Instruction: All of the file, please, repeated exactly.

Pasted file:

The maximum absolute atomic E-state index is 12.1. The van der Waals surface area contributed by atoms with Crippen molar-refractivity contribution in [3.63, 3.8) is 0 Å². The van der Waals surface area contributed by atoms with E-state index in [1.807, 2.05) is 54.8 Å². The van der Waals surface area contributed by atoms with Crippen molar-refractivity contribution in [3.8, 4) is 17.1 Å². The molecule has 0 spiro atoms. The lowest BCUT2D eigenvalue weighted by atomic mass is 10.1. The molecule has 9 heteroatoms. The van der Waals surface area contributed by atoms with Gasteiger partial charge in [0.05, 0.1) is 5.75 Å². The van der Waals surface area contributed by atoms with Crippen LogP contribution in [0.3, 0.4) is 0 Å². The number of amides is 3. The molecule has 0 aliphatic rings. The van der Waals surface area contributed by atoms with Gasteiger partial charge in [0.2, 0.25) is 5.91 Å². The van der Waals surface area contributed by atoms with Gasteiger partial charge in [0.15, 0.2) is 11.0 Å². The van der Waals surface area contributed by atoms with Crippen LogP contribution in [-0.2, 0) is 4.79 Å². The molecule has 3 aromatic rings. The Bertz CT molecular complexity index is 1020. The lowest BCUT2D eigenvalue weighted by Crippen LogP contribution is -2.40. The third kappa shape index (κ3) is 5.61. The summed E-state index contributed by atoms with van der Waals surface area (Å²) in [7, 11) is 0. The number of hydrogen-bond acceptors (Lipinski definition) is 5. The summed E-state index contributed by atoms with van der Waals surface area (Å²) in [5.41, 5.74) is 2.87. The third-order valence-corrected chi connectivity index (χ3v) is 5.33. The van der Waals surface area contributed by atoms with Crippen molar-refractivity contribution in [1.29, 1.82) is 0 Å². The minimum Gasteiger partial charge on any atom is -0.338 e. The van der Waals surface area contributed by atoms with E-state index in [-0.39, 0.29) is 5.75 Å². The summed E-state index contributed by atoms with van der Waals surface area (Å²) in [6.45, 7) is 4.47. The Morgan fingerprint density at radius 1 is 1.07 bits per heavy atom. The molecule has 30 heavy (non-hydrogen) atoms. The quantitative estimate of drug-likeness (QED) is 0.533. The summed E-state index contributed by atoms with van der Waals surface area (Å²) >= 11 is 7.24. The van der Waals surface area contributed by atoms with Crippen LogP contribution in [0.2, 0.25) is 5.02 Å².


The maximum absolute atomic E-state index is 12.1. The van der Waals surface area contributed by atoms with Crippen molar-refractivity contribution in [3.63, 3.8) is 0 Å². The van der Waals surface area contributed by atoms with E-state index in [1.807, 2.05) is 54.8 Å². The van der Waals surface area contributed by atoms with Crippen molar-refractivity contribution in [3.8, 4) is 17.1 Å². The molecule has 0 spiro atoms. The lowest BCUT2D eigenvalue weighted by atomic mass is 10.1. The molecule has 9 heteroatoms. The van der Waals surface area contributed by atoms with Gasteiger partial charge in [0.05, 0.1) is 5.75 Å². The van der Waals surface area contributed by atoms with Crippen LogP contribution in [0.3, 0.4) is 0 Å². The number of amides is 3. The molecule has 0 aliphatic rings. The van der Waals surface area contributed by atoms with Gasteiger partial charge in [0.2, 0.25) is 5.91 Å². The van der Waals surface area contributed by atoms with Gasteiger partial charge in [0.15, 0.2) is 11.0 Å². The van der Waals surface area contributed by atoms with Crippen LogP contribution in [-0.2, 0) is 4.79 Å². The molecule has 3 aromatic rings. The Bertz CT molecular complexity index is 1020. The lowest BCUT2D eigenvalue weighted by Crippen LogP contribution is -2.40. The third kappa shape index (κ3) is 5.61. The summed E-state index contributed by atoms with van der Waals surface area (Å²) in [7, 11) is 0. The number of hydrogen-bond acceptors (Lipinski definition) is 5. The summed E-state index contributed by atoms with van der Waals surface area (Å²) in [5.41, 5.74) is 2.87. The third-order valence-corrected chi connectivity index (χ3v) is 5.33. The van der Waals surface area contributed by atoms with Crippen molar-refractivity contribution in [1.29, 1.82) is 0 Å². The minimum Gasteiger partial charge on any atom is -0.338 e. The van der Waals surface area contributed by atoms with E-state index in [-0.39, 0.29) is 5.75 Å². The summed E-state index contributed by atoms with van der Waals surface area (Å²) in [6.45, 7) is 4.47. The Morgan fingerprint density at radius 1 is 1.07 bits per heavy atom. The molecule has 30 heavy (non-hydrogen) atoms. The quantitative estimate of drug-likeness (QED) is 0.533. The summed E-state index contributed by atoms with van der Waals surface area (Å²) >= 11 is 7.24. The van der Waals surface area contributed by atoms with Crippen LogP contribution in [0.2, 0.25) is 5.02 Å².